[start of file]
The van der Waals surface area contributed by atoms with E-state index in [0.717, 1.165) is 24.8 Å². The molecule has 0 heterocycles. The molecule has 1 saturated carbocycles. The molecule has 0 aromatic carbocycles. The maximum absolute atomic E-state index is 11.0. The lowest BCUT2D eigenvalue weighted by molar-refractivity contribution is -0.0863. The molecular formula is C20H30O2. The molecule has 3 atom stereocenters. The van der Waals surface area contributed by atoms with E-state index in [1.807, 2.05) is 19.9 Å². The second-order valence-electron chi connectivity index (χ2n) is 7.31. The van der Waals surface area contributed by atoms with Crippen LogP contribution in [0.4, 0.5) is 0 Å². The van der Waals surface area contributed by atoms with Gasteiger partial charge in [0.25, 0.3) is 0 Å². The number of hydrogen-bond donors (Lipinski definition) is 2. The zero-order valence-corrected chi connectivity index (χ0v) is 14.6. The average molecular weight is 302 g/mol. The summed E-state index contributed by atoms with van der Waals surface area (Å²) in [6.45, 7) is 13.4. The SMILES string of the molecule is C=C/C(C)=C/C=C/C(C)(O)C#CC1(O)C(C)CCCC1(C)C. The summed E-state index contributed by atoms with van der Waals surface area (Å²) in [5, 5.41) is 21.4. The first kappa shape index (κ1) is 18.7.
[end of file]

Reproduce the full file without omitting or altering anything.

The van der Waals surface area contributed by atoms with E-state index in [0.717, 1.165) is 24.8 Å². The molecule has 0 heterocycles. The molecule has 1 saturated carbocycles. The molecule has 0 aromatic carbocycles. The maximum absolute atomic E-state index is 11.0. The lowest BCUT2D eigenvalue weighted by molar-refractivity contribution is -0.0863. The molecular formula is C20H30O2. The molecule has 3 atom stereocenters. The van der Waals surface area contributed by atoms with E-state index in [1.807, 2.05) is 19.9 Å². The second-order valence-electron chi connectivity index (χ2n) is 7.31. The van der Waals surface area contributed by atoms with Crippen LogP contribution in [0.4, 0.5) is 0 Å². The van der Waals surface area contributed by atoms with Gasteiger partial charge in [0.25, 0.3) is 0 Å². The number of hydrogen-bond donors (Lipinski definition) is 2. The zero-order valence-corrected chi connectivity index (χ0v) is 14.6. The average molecular weight is 302 g/mol. The summed E-state index contributed by atoms with van der Waals surface area (Å²) in [6.45, 7) is 13.4. The SMILES string of the molecule is C=C/C(C)=C/C=C/C(C)(O)C#CC1(O)C(C)CCCC1(C)C. The summed E-state index contributed by atoms with van der Waals surface area (Å²) in [5, 5.41) is 21.4. The first kappa shape index (κ1) is 18.7.